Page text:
These acts of clinician cognition concerning their patient’s symptoms are framed by an evolving social and professional context. Modern medicine, like the Roman god Janus, stands two-faced, towards healing as an art, but also towards scientific models of disease. In the current era, what is known as “evidence-based medicine” requires an important shift in how clinicians operate, from historically rather unfettered individual judgments in some contexts, to increasingly accepting consensus-developed guidelines formulated from reviews of previous findings. Clinicans who have with great effort developed the ability to intuit diagnoses may have to defend their familiar constructs, criteria, heuristics, and practices if these are not bolstered by peer-reviewed studies, randomized clinical trials, systematic reviews, Bayesian statistical approaches to clinical problem solving, meta-analysis of previous data, and effectiveness metrics. Medical organizations can mandate “best practices” of patient care, “gold standards” of cost-effectiveness for ordering certain tests, references to efficacy criteria that must be satisfied before a program of treatment is established, and more. This ongoing process is transforming medicine, requiring that the traditional art of diagnosis based on years of education and experience be integrated with operationalized definitions, committee-approved metrics, and greater formalization, thus constraining individual opinion and practices in favor of organization-mandated standard operating procedures. Can symptoms based on an individual’s embodied experience be given proper attention in this brave new world of medicine?

I hope that more researchers would address the clinical aspects of neurophenomenology. This is a relatively new and undeveloped area. While William James and Erwin Straus were clinicians, as is Antonio Damasio, other pioneers such as Maurice Merleau-Ponty and Francisco Varela backgrounded medical concerns somewhat (however, if you are unaware of Varela’s haunting work at the end of his life “Intimate Distances -Fragments for a Phenomenology of Organ Transplantation“, it is a must-read.) Shawn Gallagher has made an excellent synthesis of philosophy and clinical studies in “How the Body Shapes the Mind“, a work that bears greater attention from the small community of neurophenomenology researchers.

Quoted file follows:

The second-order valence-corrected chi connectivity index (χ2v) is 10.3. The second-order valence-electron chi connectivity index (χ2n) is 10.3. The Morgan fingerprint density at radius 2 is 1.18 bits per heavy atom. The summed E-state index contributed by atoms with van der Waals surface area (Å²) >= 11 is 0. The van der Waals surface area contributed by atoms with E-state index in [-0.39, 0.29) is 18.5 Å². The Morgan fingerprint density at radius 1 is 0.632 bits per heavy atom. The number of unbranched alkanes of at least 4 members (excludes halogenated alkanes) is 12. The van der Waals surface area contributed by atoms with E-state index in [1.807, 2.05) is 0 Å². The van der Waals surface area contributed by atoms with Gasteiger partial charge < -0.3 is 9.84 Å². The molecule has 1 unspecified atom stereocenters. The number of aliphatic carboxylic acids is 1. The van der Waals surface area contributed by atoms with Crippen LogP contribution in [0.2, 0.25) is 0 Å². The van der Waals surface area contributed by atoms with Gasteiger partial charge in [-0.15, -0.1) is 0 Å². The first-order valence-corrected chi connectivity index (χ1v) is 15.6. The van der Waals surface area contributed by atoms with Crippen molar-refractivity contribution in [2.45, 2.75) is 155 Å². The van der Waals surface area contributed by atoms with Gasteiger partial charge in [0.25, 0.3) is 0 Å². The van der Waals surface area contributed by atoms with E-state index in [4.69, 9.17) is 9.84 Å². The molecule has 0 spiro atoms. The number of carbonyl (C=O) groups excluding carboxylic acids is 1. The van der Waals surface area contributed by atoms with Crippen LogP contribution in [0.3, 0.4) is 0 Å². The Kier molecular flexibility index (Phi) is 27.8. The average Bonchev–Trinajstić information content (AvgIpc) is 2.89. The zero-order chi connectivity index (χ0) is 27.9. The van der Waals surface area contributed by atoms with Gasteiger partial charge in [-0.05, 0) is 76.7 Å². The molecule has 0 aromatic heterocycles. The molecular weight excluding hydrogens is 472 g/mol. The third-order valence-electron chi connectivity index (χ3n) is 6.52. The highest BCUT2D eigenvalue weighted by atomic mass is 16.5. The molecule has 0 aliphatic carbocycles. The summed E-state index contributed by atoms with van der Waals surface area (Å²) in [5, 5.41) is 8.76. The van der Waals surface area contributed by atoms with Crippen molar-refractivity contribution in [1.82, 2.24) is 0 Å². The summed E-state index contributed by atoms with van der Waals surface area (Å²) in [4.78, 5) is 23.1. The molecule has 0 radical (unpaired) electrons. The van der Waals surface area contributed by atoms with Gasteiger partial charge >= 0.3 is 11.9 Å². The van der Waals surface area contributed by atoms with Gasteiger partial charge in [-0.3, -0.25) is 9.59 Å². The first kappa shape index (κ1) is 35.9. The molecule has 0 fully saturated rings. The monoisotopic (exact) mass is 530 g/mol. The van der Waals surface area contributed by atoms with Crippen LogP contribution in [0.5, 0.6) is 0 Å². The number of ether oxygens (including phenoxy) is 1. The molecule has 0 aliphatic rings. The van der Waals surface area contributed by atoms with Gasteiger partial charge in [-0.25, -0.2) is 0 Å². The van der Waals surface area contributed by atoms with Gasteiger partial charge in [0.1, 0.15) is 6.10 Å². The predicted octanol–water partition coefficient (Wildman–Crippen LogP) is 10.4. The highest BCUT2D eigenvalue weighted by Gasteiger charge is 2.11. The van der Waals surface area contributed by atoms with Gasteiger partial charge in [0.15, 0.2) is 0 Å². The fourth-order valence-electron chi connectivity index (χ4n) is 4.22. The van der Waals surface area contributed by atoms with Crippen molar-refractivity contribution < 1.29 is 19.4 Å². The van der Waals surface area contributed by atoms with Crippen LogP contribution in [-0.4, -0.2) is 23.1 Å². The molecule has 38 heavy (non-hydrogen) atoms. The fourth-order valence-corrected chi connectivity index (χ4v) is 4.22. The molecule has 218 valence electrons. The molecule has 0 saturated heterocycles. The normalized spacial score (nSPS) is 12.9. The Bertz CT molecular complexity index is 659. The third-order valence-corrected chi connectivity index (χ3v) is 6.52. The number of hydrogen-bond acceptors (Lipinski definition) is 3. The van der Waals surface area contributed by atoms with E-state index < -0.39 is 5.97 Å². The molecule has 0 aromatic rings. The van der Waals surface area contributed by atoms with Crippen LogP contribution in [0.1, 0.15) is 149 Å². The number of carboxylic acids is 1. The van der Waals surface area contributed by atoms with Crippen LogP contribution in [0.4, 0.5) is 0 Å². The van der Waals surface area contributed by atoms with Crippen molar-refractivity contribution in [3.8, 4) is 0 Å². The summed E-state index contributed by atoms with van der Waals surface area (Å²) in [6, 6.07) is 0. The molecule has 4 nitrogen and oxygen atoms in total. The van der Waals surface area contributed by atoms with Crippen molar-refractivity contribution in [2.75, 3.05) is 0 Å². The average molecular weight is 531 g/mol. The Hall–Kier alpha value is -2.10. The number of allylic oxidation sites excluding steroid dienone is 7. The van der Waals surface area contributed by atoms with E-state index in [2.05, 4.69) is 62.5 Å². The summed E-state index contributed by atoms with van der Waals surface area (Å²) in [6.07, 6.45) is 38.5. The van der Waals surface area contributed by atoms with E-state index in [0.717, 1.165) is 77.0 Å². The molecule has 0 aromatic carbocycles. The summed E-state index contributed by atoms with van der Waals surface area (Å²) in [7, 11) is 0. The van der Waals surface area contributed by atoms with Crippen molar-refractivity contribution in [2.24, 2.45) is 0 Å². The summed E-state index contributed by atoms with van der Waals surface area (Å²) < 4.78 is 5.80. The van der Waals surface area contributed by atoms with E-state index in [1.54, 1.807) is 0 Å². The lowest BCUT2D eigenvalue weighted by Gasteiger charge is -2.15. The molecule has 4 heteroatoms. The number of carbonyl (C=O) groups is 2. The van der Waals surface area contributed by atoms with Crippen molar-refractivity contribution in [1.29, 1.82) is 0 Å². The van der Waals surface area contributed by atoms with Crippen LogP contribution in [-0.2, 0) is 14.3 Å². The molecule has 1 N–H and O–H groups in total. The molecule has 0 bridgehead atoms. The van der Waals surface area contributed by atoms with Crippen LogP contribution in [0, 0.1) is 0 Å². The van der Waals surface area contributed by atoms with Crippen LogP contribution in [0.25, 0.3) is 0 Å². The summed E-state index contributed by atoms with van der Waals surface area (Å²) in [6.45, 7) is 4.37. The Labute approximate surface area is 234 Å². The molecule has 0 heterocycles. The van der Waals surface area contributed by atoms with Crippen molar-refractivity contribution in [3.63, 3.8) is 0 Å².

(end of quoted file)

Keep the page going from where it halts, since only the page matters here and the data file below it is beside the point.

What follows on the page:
For my part, I shall focus in on a particular area, palpitations, where changes towards operationalizing and standardizing the definition of “clinically significant” symptoms are occurring, with the aim of modeling the relationship between patient symptom reports and “significant” arrhythmias as revealed on ECG measurements. I will especially focus on how the predictive utility and accuracy of the reports can be operationalized, and attempt to represent for one domain how patients’ verbalization of their phenomenological state can be “mapped” onto measurements of cardiac rhythm abnormalities.

How to operationalize the “body-knowledge” construct so it can be analyzed and measured


I started using the term “body-knowledge” a few years back as a way to label the extent to which people can accurately report symptoms or interior sensations. It is not as of 2010 a popular term. The earliest citation of the term I know of is from a clinical neurology paper by Sirigu, Grafman, Bressler, and Sunderland, (1991): Multiple representations contribute to body knowledge processing: Evidence from a case of autotopagnosia

“Body knowledge” does quite not have the same meaning as “embodied cognition”, “body image”,”body schema”, “interoception”, “visceral perception”, or even “body cognition”, though there is considerable overlap. I typically use the concept body-knowledge to emphasize the verbal reporting of internal states. My epistemology teacher years ago taught me a great idea:

To know something, you have to know that you know it, and to know that you know it, you have to be able to say it.

I wouldn’t defend that as the end-all be-all theory of knowledge, but it works as a heuristic at the least. For now, I use “body-knowledge” to refer to how well people can know and verbally report on what is happening to their physiological states.

To analytically probe this construct, I started looking very deeply at a particular domain: symptom reporting about cardiovascular processes. I have found some useful results from earlier studies that serve as a guide to help approximate how accurate people are when they feel and report palpitations: their heart is racing, they feel irregular beats, heart thumping or pounding, skipped beats, and so forth. Evidently a fair amount of the time people suffering from panic disorder or anxiety “cognize” otherwise benign sensations and report heart problems, and such false positives adds a great deal of expense to the healthcare system.

Symptom report accuracy is a largely unexplored area for the young field of neurophenomenology: how much of what is happening inside our bodies is accessible to our minds? Very little of the existing neurophenomenology literature deals with these issues.

How can the “body-knowledge accuracy” construct be operationalized, analyzed and measured? For the particular domain of palpitations reporting, here are some useful core metrics: